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Affect Regulation and the Origin of the Self
Allan Schore reveals himself as a polymath, the depth and breadth of whose reading, bringing together neurobiology, developmental neurochemistry, behavioral neurology, evolutionary biology, developmental psychology, developmental psychoanalysis and infant psychiatry is staggering. This is a superb integrative work, and excellent source book for psychiatrists wishing to locate their work within the much broader study of the mind. It might also form the basis of what could be an enormously creative dialogue between neurobiology and psychoanalysis.
British Journal of Psychiatry
...Allan Schore's... work is leading to an integrated evidence-based dynamic theory of human development that will engender a rapprochement between psychiatry and neural sciences.
American Journal of Psychiatry
Schore's ... model explicates in exemplary detail the precise mechanisms by which the infant brain might internalize and structuralize the affect-regulating functions of the mother, in circumscribed neural tissues, at specifiable points in its epigenetic history ... I unreservedly recommend this uniquely informative book to psychoanalytic readers.
Journal of the American Psychoanalytic Association
In this extensively researched (over 2,300 references!) and cogently argued text, Allan N. schore provides a major contribution to the study of the relationship between the neurological processes and structures of the brain and the socioaffective and object representational phenomena that we generally associate with the mind. Schore's approach is an outstanding example of the genre of studies seeking to demonstrate neurological isomorphisms for the kind of mental or psychic states that have been postulated by psychoanalytic theory.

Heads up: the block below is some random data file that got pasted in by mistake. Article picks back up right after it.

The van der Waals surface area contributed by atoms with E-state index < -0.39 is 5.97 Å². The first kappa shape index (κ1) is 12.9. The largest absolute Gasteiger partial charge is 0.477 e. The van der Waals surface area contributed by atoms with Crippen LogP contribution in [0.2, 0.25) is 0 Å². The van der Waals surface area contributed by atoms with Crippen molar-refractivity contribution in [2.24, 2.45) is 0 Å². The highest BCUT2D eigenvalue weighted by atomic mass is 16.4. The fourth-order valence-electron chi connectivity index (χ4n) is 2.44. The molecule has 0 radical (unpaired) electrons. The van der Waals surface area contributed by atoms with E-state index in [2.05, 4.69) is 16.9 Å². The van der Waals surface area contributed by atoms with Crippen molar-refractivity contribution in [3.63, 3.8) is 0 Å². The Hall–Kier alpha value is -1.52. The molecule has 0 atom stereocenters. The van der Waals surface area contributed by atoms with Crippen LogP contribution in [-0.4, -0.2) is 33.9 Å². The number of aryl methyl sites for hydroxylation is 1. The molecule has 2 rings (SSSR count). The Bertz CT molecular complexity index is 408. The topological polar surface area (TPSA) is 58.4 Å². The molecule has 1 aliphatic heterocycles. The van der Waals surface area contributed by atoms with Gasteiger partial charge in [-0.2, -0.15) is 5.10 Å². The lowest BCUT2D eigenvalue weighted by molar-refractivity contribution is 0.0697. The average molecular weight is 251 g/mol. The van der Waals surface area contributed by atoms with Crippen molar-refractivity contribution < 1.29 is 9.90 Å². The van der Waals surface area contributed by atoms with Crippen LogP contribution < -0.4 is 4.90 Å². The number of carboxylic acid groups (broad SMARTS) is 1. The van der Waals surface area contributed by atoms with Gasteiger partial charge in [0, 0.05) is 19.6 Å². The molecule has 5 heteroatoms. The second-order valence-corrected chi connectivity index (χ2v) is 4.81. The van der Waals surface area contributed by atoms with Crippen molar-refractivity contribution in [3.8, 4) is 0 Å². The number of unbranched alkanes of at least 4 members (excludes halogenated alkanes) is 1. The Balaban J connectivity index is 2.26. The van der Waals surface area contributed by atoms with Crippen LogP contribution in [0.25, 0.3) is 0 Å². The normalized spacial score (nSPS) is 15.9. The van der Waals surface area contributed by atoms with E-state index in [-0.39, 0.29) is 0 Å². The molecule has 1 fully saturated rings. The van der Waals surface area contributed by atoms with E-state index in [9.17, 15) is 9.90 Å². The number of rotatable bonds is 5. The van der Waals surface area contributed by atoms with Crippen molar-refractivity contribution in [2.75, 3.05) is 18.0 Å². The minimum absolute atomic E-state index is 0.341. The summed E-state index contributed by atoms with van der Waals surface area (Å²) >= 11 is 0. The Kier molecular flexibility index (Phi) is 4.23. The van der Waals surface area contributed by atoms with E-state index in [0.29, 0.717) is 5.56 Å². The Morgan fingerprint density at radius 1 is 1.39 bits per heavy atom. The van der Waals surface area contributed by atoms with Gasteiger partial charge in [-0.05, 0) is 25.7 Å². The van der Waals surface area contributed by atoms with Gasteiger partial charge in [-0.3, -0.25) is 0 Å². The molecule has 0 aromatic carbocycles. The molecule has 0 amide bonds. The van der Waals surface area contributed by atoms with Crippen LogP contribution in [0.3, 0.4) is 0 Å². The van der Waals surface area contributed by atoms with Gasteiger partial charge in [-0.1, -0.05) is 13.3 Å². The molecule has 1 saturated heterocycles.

For those who read this book, the study of human development will be entirely transformed. Not only is this book destined to be an authoritative reference for those who work with infants and children. but it also promises to radically restructure many of our current paradigms of infant/child development and care.
Allan Schore's Affect Regulation and the Origin of the Self is a brilliant, if not awesome, synthesis with supporting data from a spectrum of many disparate sources, including anatomic, developmental, neurochemical and psychodynamic. He has developed a coherent and integrated neuropsychological model of the location, development, and mechanism of the self.
International Society for the Study of Subtle Energies and Energy Medicine